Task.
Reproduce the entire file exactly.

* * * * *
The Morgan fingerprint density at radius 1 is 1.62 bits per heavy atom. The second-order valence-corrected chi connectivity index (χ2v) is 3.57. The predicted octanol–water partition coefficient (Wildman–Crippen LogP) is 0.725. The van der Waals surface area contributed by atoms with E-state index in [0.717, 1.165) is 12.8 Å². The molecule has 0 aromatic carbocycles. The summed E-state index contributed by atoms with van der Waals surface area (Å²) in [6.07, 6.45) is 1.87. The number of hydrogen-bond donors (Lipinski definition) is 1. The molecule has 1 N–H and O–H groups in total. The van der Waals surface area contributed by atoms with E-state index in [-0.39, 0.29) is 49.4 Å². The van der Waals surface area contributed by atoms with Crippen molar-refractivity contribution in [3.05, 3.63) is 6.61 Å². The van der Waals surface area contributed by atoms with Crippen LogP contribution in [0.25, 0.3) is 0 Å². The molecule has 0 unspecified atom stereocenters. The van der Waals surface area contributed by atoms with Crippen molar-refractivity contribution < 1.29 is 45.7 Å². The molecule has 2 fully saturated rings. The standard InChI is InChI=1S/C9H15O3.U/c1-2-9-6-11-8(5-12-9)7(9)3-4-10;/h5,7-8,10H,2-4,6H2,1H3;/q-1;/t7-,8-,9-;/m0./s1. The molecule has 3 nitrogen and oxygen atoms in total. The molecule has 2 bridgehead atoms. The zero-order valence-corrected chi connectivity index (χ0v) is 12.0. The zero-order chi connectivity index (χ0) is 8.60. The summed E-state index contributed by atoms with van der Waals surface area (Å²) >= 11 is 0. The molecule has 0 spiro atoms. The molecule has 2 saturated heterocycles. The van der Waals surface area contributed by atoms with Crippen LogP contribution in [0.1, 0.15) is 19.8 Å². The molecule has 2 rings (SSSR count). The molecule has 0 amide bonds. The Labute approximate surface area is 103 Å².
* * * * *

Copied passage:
The Morgan fingerprint density at radius 1 is 1.62 bits per heavy atom. The second-order valence-corrected chi connectivity index (χ2v) is 3.57. The predicted octanol–water partition coefficient (Wildman–Crippen LogP) is 0.725. The van der Waals surface area contributed by atoms with E-state index in [0.717, 1.165) is 12.8 Å². The molecule has 0 aromatic carbocycles. The summed E-state index contributed by atoms with van der Waals surface area (Å²) in [6.07, 6.45) is 1.87. The number of hydrogen-bond donors (Lipinski definition) is 1. The molecule has 1 N–H and O–H groups in total. The van der Waals surface area contributed by atoms with E-state index in [-0.39, 0.29) is 49.4 Å². The van der Waals surface area contributed by atoms with Crippen molar-refractivity contribution in [3.05, 3.63) is 6.61 Å². The van der Waals surface area contributed by atoms with Crippen LogP contribution in [0.25, 0.3) is 0 Å². The molecule has 0 unspecified atom stereocenters. The van der Waals surface area contributed by atoms with Crippen molar-refractivity contribution < 1.29 is 45.7 Å². The molecule has 2 fully saturated rings. The standard InChI is InChI=1S/C9H15O3.U/c1-2-9-6-11-8(5-12-9)7(9)3-4-10;/h5,7-8,10H,2-4,6H2,1H3;/q-1;/t7-,8-,9-;/m0./s1. The molecule has 3 nitrogen and oxygen atoms in total. The molecule has 2 bridgehead atoms. The zero-order valence-corrected chi connectivity index (χ0v) is 12.0. The zero-order chi connectivity index (χ0) is 8.60. The summed E-state index contributed by atoms with van der Waals surface area (Å²) >= 11 is 0. The molecule has 0 spiro atoms. The molecule has 2 saturated heterocycles. The van der Waals surface area contributed by atoms with Crippen LogP contribution in [0.1, 0.15) is 19.8 Å². The molecule has 2 rings (SSSR count). The molecule has 0 amide bonds. The Labute approximate surface area is 103 Å².